They’d be asked to form their life together around this truth: “I am the LORD your God, who brought you out of the land of Egypt, out of the land of slavery; you shall have no other gods before me.”
They’d be asked to form their life together around this truth: “Remember the Sabbath day, and keep it holy. Six days you shall labor and do all your work. But the seventh day is a Sabbath to the Lord your God; you shall not do any work.”
They’d be asked to put neighbor above self and “honor your father and your mother,” “not commit adultery” “not steal” or “bear false witness against their neighbor.”
When we take a step back and look at the commandments as a unit over all (instead of reading them as so many often do in isolation) what we uncover is that God outlined for the children of Israel a NEW society
. . . that was no longer based on scarcity, the fear of not having enough.
Instead, they would be asked live together as a people who believed as the Apostle Paul would say later on in the New Testament, “My God shall supply all of your needs.”
They would be an abundant community.
They’d be asked to become a community where no child was left behind wondering if their parents loved them because adultery broke up their parents marriage . . .
They’d be asked to be a community where there would be no need to take another’s food for everyone had their share . . .
They’d be asked to be a community where the deep breaths and moments of life reflecting silence would bring restorative healing as Sabbath, or a day from work was regularly taken. . . .
But their freedom and the abundance of provisions came with a cost. It actually was for a bigger purpose!
Remember long ago what God had said to their ancestor Abraham when he had been called by God, God said to Abraham, “all peoples of the earth will be blessed by you.”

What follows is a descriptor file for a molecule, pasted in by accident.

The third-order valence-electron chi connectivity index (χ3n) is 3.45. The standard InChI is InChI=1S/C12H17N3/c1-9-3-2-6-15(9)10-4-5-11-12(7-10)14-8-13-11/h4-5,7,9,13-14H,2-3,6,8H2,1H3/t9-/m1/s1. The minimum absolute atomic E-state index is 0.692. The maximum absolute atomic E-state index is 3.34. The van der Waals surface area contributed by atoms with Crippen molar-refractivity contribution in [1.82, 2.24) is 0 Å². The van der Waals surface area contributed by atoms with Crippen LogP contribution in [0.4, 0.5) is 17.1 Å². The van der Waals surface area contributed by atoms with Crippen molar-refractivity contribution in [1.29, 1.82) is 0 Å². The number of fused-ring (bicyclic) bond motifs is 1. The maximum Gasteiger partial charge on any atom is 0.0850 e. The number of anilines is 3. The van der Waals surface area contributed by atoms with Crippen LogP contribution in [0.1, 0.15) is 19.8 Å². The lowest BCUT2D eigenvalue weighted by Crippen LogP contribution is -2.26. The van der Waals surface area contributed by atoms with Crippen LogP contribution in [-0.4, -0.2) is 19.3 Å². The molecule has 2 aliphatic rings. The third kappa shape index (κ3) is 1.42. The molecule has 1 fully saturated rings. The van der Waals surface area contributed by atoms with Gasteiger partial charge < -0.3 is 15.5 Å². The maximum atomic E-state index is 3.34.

Well, I believe that it is here in this moment of history that the way of life comes to be in order to make this happen.
The people of Israel are given an order to their life together so that they can use their blessing by God to bless others. Most of all this: to create a neighborhood where all would be welcomed. ALL people would be welcome.
Walter Bruggemann puts it like this, the Ten Commandments “are not rules for deep moralism. They are not commonsense rules to scold people. Rather, they are the most elemental statement of how to organize social power and social goods for the common benefit of the community.”
Which is a way of saying, the Israelites were being asked to order their lives in such a way– not just to feel shame if they broke one of the commandments, not just to feel like their God was lording over them in oppressive ways (as Pharaoh had done) but journey together toward the common good of all.
Here’s the underlining point: God gave them the 10 commandments to be intentional in their inclusion.
But the question was would they create it? Will we?
[i] “Americans Know Big Macs Better than Ten Commandments.” http://www.reuters.com/article/2007/10/12/us-bible-commandments-idUSN1223894020071012
[ii] Virginia Ten Commandments Lawsuit: Civil-Liberties Groups Sue Southwest Virginia School Board For Posting Ten Commandments. Huffington Post. http://www.huffingtonpost.com/2011/09/13/virginia-ten-commandments-lawsuit_n_960447.html